In a recent study, the Gaab Lab examined how family literacy practices play a role. The researchers looked at the brain activation of 50 soon-to-be kindergartners during a phonological processing task — where the kids were asked to think about whether certain words started with the same sound (for instance, “goat” and “gorilla,” or “bird” and “ant.”). Twenty-nine of the children had a familial risk of dyslexia and 21 did not; none had begun reading yet.
Gaab and her team looked at these neuroimaging scans alongside descriptions of each child’s home literacy environment. Parents reported the number of books in their homes; how often and for how long they read to their child; how often they discussed the alphabet; and how often the child looked at books by his or herself. The researchers controlled for each family’s socioeconomic status and parent education level.
Crossing the Neural Divide
The networks that govern our phonological processing skills, which are necessary for reading, usually exist primarily in the left side of our brains, and the researchers saw activation in that area for the children without a familial risk of dyslexia. But children with a sibling or parent with dyslexia and strong home literacy practices also activated the right side of their brains (specifically, the right precentral gyrus) to think about words and sounds.
It’s unclear why this shift occurs — whether the right-side reading network is innate, or whether family reading practices help create it. The Gaab Lab has collected data showing that children with a reading network in the right hemisphere also have a stronger corpus collosum, which is the white matter that connects the two cerebral hemispheres. “It may be that part of the reason why we’re seeing this activation is that starting from birth these children are less ‘lateralized,’ meaning they’re in general processing information more in both hemispheres,” says Gaab, who is a faculty member at the Harvard Graduate School of Education and Harvard Medical School.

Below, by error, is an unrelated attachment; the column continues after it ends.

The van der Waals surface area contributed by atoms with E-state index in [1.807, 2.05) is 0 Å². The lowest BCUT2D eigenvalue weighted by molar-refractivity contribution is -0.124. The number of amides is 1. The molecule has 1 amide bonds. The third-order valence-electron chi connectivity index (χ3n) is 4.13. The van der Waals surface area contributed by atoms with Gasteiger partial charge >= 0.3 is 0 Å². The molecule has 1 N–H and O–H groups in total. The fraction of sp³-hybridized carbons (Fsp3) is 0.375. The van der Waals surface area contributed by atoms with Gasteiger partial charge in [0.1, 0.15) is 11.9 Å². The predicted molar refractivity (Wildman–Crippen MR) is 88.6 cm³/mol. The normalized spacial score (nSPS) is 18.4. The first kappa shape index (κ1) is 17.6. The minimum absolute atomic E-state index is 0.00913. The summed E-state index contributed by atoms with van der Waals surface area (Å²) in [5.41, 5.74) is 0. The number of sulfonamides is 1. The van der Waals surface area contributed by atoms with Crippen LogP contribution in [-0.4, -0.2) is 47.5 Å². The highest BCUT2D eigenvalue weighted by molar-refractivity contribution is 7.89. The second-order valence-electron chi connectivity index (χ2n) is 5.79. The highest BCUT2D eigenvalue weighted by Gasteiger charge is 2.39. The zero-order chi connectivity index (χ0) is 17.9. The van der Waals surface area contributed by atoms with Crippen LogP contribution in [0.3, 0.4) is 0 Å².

But family practices likely play a role as well. Gaab also theorizes that children who are born susceptible to dyslexia have atypical brain development in the left hemisphere, which makes it difficult for them to develop components of the language and reading network there. But neural networks are incredibly malleable. She thinks that strong environmental factors, such as listening to parents read, singing the alphabet together, and making connections between stories, may enable a detour of the reading network across the corpus collosum to the right side of the brain, in order to make up for that genetic influence.